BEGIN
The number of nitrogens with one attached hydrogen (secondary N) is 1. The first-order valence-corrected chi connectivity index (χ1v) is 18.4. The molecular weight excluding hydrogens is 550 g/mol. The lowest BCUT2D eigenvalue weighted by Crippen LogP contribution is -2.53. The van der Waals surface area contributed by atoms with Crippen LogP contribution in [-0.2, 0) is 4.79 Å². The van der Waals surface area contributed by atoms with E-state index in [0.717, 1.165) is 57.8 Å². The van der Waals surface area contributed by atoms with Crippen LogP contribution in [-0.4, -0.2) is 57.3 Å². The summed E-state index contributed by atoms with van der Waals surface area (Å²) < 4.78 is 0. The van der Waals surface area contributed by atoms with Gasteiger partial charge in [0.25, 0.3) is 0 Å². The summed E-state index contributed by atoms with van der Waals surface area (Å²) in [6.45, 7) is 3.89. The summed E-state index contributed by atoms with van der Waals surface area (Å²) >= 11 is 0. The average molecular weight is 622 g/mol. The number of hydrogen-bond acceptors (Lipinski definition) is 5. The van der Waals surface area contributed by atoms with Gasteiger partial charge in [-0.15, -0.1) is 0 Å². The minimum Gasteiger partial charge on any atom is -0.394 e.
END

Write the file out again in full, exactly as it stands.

The number of nitrogens with one attached hydrogen (secondary N) is 1. The first-order valence-corrected chi connectivity index (χ1v) is 18.4. The molecular weight excluding hydrogens is 550 g/mol. The lowest BCUT2D eigenvalue weighted by Crippen LogP contribution is -2.53. The van der Waals surface area contributed by atoms with Crippen LogP contribution in [-0.2, 0) is 4.79 Å². The van der Waals surface area contributed by atoms with E-state index in [0.717, 1.165) is 57.8 Å². The van der Waals surface area contributed by atoms with Crippen LogP contribution in [-0.4, -0.2) is 57.3 Å². The summed E-state index contributed by atoms with van der Waals surface area (Å²) < 4.78 is 0. The van der Waals surface area contributed by atoms with Gasteiger partial charge in [0.25, 0.3) is 0 Å². The summed E-state index contributed by atoms with van der Waals surface area (Å²) in [6.45, 7) is 3.89. The summed E-state index contributed by atoms with van der Waals surface area (Å²) >= 11 is 0. The average molecular weight is 622 g/mol. The number of hydrogen-bond acceptors (Lipinski definition) is 5. The van der Waals surface area contributed by atoms with Gasteiger partial charge in [-0.15, -0.1) is 0 Å². The minimum Gasteiger partial charge on any atom is -0.394 e.